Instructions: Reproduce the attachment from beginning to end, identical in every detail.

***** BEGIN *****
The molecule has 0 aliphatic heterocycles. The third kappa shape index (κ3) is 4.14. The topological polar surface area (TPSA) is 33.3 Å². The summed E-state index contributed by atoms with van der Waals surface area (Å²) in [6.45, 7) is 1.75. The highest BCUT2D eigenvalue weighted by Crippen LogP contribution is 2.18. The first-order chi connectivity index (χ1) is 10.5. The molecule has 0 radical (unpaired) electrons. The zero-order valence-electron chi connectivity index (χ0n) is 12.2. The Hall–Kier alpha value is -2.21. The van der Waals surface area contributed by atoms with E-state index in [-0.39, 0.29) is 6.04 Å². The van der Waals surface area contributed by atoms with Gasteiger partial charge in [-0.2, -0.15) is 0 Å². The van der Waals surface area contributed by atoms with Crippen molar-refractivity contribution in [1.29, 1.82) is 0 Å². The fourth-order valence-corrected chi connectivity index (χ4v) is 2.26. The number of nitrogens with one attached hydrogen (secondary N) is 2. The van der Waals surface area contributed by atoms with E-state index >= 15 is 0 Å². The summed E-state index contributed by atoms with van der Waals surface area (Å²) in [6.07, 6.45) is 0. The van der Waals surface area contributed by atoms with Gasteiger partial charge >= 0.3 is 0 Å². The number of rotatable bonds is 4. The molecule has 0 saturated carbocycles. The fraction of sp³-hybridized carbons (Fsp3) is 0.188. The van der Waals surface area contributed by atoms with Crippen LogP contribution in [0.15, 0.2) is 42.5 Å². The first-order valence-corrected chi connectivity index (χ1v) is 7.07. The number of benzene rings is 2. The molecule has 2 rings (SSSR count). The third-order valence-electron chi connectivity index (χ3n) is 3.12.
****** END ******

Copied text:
The molecule has 0 aliphatic heterocycles. The third kappa shape index (κ3) is 4.14. The topological polar surface area (TPSA) is 33.3 Å². The summed E-state index contributed by atoms with van der Waals surface area (Å²) in [6.45, 7) is 1.75. The highest BCUT2D eigenvalue weighted by Crippen LogP contribution is 2.18. The first-order chi connectivity index (χ1) is 10.5. The molecule has 0 radical (unpaired) electrons. The zero-order valence-electron chi connectivity index (χ0n) is 12.2. The Hall–Kier alpha value is -2.21. The van der Waals surface area contributed by atoms with E-state index in [-0.39, 0.29) is 6.04 Å². The van der Waals surface area contributed by atoms with Gasteiger partial charge in [-0.2, -0.15) is 0 Å². The van der Waals surface area contributed by atoms with Crippen molar-refractivity contribution in [1.29, 1.82) is 0 Å². The fourth-order valence-corrected chi connectivity index (χ4v) is 2.26. The number of nitrogens with one attached hydrogen (secondary N) is 2. The van der Waals surface area contributed by atoms with E-state index >= 15 is 0 Å². The summed E-state index contributed by atoms with van der Waals surface area (Å²) in [6.07, 6.45) is 0. The van der Waals surface area contributed by atoms with Gasteiger partial charge >= 0.3 is 0 Å². The number of rotatable bonds is 4. The molecule has 0 saturated carbocycles. The fraction of sp³-hybridized carbons (Fsp3) is 0.188. The van der Waals surface area contributed by atoms with Crippen LogP contribution in [0.15, 0.2) is 42.5 Å². The first-order valence-corrected chi connectivity index (χ1v) is 7.07. The number of benzene rings is 2. The molecule has 2 rings (SSSR count). The third-order valence-electron chi connectivity index (χ3n) is 3.12.